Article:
There is perhaps no more dire misuse of religious freedom as a justification in health care issues/debates than in cases of so-called “faith healing,” where genuine medical care is avoided or refused outright, and prayer or other practices based on the supernatural take their place, sometimes entirely.
Though informed and consenting adults should be free to exercise their First Amendment rights to refuse scientifically proven medical treatment in the name of their religious beliefs, they should not be able to deny medical care to their children, who have no choice in the matter, and are clearly not capable of making these enormous medical and theological decisions on their own. No child should suffer or die for the sake of their parents’ religious dogma – yet all too often they do.
Between 1975 to 1995, the most comprehensive study of the issue found at least 172 children died due to faith-based medical neglect. That number has only increased since.
Notable Recent Cases
- In 2013, Oregon 12-year-old Syble Rossiter died from untreated diabetes. Her family belongs to the Church of the Firstborn, whose prohibition against medical treatment has been linked to over 80 child deaths since 1976.
- For failing to say “Amen” during meals, members of a Baltimore sect starved 16-month old Ria Ramkissoon in 2007, choosing instead to pray over the boy as his health deteriorated, continuing even after his death.
- In 2008, Madeline Kara Neumann died of undiagnosed diabetes. Her parents were convicted of 2nd-degree reckless homicide, a conviction upheld by the Wisconsin Supreme Court in 2013.
- In 2008, the parents of 15-month old Ava Worthington—members of the Followers of Christ—were criminally convicted after she died of untreated pneumonia.
- In 2011 the parents of newborn Alayna Wyland—also of the Followers of Christ—were charged with first-degree criminal mistreatment for refusing to provide medical care for their daughter, who suffered from a facial tumor that nearly blinded her.
A Philadelphia couple was charged with 3rd degree murder for the deaths of two children—in 2009 and 2014—from untreated pneumonia. Their father was quoted:
“We believe in divine healing, the Jesus shed blood for our healing and that he died on the cross to break the devil’s power.”
Religious Exemptions From Laws Protecting Children
Following a now-repealed Nixon-era law—advocated for by the Christian Science Church—requiring that states create faith-healing exemptions in order to receive certain federal funding, a diverse swarm of laws were passed which, to varying degrees, excuse the withholding of health care from children in the name of the parents’ religious beliefs. Today most of these laws persist, and in many states the neglectful parents of suffering or dead children may escape with no charges at all. Some states even allow a religious defense for crimes against children such as manslaughter, neglect resulting in death, criminal mistreatment, and murder.
In the state of Washington, lawmakers are pushing to revoke a decades-old exemption that allowed Christian Scientists—and only Christian Scientists—to use religion as a defense for withholding medical care from children. Last year, the American Academy of Pediatrics called for the elimination of all such exemptions.
In other states, however—including Idaho, where Followers of Christ has been linked to the deaths of over 100 children—conservative legislators have fought to stop proposed laws which would attempt to protect sick children from faith-healing parents.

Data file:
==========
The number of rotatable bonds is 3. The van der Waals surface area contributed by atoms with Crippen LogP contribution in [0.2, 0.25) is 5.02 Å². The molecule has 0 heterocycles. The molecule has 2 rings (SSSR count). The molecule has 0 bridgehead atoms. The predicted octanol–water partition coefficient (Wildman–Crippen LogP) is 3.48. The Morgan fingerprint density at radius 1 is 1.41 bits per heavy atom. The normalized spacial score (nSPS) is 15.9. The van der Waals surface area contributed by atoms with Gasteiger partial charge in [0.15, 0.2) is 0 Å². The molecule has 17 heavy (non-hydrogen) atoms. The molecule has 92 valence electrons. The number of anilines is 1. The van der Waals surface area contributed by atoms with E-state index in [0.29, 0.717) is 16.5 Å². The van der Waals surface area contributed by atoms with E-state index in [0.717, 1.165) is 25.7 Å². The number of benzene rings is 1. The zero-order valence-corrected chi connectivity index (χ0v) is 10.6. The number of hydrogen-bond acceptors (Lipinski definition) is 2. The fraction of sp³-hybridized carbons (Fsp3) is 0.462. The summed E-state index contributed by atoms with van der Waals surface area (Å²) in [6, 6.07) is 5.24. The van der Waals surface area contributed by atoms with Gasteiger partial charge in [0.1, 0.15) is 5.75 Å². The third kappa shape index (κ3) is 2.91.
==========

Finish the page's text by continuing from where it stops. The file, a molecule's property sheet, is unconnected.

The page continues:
In defense of faith-healing exemptions, Idaho Rep. Christy Perry stated:
“This is about religious beliefs, the belief God is in charge of whether they live, and God is in charge of whether they die. This is about where they go for eternity.”
Faith Healing and The Affordable Care Act
Lobbying groups from various religious sects are still working to introduce and expand such protections, including at the federal level. With support from Rep. Aaron Schock (R-Il.) and William Keating (D-Ma.), Christian Scientists and others have been working to gain special treatment under the Affordable Care Act.
The Equitable Access to Care and Health (EACH) Act (H.R.1814) would allow special exemptions for religious believers who wish to refuse to purchase mandated medical coverage for themselves and their children, and instead rely on faith-based rituals. The EACH Act has already passed the House of Representatives—we must not allow it to be approved by the Senate.
This section will be updated as news develops on this topic.
- Faith-healing Oregon Parents Have Manslaughter Conviction Upheld – October 13, 2015
- Supreme Court Rejects Appeal of Gay Conversion Therapy Ban – May 7, 2015
- Law and Medicine: Pediatric Faith Healing – November 24, 2014
- Friendly Atheist: Tennessee Supreme Court Hears Case of Mother Who Tried (and Failed) to Heal Her Daughter’s Cancer with Prayer – September 9, 2014
- The Telegraph: Judge Rules Seriously Ill Boy Can Be Treated Against Mother’s Beliefs – August 18, 2014
- The Local: Guru and Mom Sentenced for Refusing Sick Son Medicine – August 6, 2014
- The Raw Story: Jury Will Hear About Oregon Couple’s Faith-Healing Beliefs in Trial Over Dead Child – May 30, 2014
- Web Site — What’s the Harm?
- Organization — Children’s Healthcare is a Legal Duty
- Information — Religion-Related Medical Neglect
- Report — Child Fatalities from Religion-Motivated Medical Neglect
- Article — Faith Healing and the Law
- Article — Faith-Healing a First Amendment Dilemma
- Article — Faith Healing: Religious Freedom vs. Child Protection